A judge for the US District Court for the Western District of Washington [official website] on Friday tentatively approved a settlement agreement between the US Department of Justice (DOJ) and the City of Seattle relating to a DOJ investigation of the Seattle Police Department (SPD) [official websites]. Judge James Robart gave provisional approval for the agreement [joint motion, PDF], which will implement a package of reforms that overhauls police rules, especially on the use of force, and installs an independent monitor to oversee the department and make regular reports to the court and public. The agreement will also create a Community Police Commission that will suggest many of the reforms and a Crisis Intervention Committee for training and best practices research. Robart stated that the qualifications, staffing, funding and appointment of the monitor [Seattle Times report] are the court's top priority and suggested that the monitor's semiannual reporting schedule stipulated in the agreement should be amended to provide for quarterly or even monthly reports. The city agreed to the reform package to avoid a prolonged lawsuit to compel such changes:
SPD and City officials have expressed their desire to continue the ongoing efforts to improve the Seattle Police Department through the Settlement Agreement. The Parties agree that the measures agreed upon in the Settlement Agreement will enhance SPD officers' ability to provide effective and constitutional policing, will promote transparency and accountability between SPD and the community, and will increase public confidence in SPD. ... Settling this dispute without protracted litigation thus allows the City, the United States, and SPD officers to achieve one of their shared primary goals: ensuring effective and constitutional policing for the City of Seattle.The DOJ investigation into the SPD and the subsequent settlement agreement stem from a series of high-profile incidents around 2009 in which police allegedly engaged in excessive force [Reuters report], particularly against minorities. Among the incidents was the widely-reported killing of American Indian woodcarver John Williams, who was shot to death by police in downtown Seattle in 2010 even though he appeared not to pose a threat to the officers.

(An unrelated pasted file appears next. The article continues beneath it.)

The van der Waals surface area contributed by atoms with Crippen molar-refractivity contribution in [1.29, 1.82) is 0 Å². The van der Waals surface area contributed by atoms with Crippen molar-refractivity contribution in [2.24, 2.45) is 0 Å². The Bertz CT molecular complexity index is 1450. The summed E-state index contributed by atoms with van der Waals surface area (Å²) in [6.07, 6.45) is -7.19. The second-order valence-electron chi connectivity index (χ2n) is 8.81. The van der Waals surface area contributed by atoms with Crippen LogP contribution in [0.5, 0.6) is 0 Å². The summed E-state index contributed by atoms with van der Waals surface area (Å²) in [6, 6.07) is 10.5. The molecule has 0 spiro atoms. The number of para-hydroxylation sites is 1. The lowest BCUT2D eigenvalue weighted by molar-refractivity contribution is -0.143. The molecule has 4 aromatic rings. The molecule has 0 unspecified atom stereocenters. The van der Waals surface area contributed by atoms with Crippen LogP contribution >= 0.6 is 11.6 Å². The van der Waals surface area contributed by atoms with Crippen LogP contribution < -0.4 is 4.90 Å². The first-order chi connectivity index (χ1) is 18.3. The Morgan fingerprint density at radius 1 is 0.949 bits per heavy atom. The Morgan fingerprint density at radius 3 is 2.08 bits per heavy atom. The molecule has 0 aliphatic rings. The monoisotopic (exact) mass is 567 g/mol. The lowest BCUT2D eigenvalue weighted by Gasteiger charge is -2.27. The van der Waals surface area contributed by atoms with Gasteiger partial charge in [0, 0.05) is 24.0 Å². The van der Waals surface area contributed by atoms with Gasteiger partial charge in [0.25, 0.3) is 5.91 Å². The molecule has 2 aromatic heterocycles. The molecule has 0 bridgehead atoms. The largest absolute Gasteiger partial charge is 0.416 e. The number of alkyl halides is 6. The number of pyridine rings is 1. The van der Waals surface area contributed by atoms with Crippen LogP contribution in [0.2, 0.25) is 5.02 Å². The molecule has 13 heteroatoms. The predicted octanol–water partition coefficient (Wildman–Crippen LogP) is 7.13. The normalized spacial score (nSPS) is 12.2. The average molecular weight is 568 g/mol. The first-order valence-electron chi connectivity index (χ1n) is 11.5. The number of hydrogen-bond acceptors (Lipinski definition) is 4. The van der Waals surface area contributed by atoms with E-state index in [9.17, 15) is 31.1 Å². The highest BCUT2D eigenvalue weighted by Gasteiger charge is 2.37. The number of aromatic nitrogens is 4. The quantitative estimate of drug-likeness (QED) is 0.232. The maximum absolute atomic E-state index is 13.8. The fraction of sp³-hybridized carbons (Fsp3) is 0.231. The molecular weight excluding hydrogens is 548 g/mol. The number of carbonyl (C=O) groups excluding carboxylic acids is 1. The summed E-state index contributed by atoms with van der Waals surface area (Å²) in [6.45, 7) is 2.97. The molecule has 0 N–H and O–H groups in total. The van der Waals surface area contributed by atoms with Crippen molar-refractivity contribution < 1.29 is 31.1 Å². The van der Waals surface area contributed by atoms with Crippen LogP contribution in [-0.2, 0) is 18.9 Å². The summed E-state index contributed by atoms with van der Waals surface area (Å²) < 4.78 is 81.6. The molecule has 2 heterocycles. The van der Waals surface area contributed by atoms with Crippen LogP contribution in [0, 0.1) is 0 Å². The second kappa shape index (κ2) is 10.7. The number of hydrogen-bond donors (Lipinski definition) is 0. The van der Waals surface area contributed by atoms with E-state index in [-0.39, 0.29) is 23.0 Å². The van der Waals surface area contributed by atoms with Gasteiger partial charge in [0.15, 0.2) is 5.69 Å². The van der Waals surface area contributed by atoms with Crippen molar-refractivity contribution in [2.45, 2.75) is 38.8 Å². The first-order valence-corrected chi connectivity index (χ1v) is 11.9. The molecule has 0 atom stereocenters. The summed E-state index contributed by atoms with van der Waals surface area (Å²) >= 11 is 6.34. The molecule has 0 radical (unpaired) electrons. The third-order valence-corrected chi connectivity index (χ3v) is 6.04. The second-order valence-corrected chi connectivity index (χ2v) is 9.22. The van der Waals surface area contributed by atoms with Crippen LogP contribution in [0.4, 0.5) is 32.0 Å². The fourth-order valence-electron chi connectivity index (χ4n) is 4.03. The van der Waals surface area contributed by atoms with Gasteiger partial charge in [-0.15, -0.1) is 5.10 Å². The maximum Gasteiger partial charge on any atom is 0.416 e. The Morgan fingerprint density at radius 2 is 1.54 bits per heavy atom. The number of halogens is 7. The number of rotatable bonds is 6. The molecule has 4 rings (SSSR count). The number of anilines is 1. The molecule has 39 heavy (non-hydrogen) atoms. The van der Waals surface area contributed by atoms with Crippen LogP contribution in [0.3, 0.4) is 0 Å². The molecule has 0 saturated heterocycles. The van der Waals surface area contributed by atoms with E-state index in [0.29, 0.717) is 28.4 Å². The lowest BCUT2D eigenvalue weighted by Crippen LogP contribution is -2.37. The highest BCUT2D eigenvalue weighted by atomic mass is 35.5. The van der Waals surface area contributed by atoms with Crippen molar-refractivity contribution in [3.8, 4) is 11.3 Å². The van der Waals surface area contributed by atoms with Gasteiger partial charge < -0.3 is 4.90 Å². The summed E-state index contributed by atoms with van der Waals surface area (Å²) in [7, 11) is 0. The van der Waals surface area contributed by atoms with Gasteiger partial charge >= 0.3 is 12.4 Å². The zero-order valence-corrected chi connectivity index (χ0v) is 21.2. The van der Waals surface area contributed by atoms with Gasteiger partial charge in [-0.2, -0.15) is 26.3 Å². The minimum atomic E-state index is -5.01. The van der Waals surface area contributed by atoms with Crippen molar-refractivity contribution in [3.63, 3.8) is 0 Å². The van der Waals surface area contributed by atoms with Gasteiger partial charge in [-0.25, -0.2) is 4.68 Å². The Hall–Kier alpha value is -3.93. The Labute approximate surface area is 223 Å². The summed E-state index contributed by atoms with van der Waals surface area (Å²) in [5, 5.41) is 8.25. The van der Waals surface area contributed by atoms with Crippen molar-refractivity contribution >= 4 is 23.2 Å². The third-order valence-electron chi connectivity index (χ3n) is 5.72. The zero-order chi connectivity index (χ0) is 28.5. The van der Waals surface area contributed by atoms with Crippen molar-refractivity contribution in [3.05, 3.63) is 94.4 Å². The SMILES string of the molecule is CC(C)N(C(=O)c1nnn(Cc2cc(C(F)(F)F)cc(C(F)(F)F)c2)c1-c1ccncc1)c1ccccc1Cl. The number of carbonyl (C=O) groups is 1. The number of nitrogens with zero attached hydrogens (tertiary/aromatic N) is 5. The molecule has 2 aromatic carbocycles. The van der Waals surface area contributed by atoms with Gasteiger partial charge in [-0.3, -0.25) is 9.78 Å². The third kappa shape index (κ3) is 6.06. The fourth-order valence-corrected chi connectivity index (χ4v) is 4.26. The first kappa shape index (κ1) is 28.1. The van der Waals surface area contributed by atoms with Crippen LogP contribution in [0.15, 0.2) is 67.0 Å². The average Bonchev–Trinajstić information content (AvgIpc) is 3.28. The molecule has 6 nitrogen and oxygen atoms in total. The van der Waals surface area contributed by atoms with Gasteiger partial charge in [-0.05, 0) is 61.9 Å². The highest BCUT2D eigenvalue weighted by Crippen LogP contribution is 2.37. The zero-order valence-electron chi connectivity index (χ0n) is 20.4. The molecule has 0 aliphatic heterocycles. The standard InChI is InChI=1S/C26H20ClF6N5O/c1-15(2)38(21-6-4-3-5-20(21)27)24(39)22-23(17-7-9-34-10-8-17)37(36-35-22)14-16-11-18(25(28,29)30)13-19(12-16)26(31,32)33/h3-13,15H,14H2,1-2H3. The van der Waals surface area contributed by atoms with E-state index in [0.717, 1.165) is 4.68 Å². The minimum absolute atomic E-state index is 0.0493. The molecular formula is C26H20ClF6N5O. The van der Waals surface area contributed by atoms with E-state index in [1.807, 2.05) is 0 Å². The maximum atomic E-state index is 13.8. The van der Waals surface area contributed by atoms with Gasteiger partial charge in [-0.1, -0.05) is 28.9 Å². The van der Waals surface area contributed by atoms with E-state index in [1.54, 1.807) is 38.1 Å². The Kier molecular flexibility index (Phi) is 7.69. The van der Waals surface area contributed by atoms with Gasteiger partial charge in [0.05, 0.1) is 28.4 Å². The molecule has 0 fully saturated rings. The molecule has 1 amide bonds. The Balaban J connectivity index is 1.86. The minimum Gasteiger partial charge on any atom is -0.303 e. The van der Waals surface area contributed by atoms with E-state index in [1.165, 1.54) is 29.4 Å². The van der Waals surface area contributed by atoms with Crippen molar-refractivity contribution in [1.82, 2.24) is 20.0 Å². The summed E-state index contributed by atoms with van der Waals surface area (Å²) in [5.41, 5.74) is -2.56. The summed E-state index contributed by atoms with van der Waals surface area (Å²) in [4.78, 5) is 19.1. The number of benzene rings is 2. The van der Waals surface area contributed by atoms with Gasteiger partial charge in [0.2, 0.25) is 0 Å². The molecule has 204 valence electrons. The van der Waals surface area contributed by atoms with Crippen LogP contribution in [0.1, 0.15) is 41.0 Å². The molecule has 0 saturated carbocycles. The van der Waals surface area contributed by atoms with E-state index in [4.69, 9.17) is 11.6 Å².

Police practices are often controversial. Last week the US District Court for the District of Arizona [official website] heard arguments on whether to enjoin a controversial provision of Arizona's immigration law [SB 1070, PDF] that requires law enforcement officials to check the immigration status of persons they stop or arrest [JURIST report] if there is a reasonable suspicion that the person is in the US illegally. The two legal questions addressed were whether extending the detention of suspects to determine immigration status violates suspects' constitutional rights, and whether SB 1070 unconstitutionally discriminates against Latinos. Also last week the US Court of Appeals for the Sixth Circuit [official website] ruled that police did not violate Fourth Amendment [text] protection against illegal searches when they tracked a suspect's cell phone [JURIST report] using the phone's global positioning system (GPS) [JURIST news archive] signal.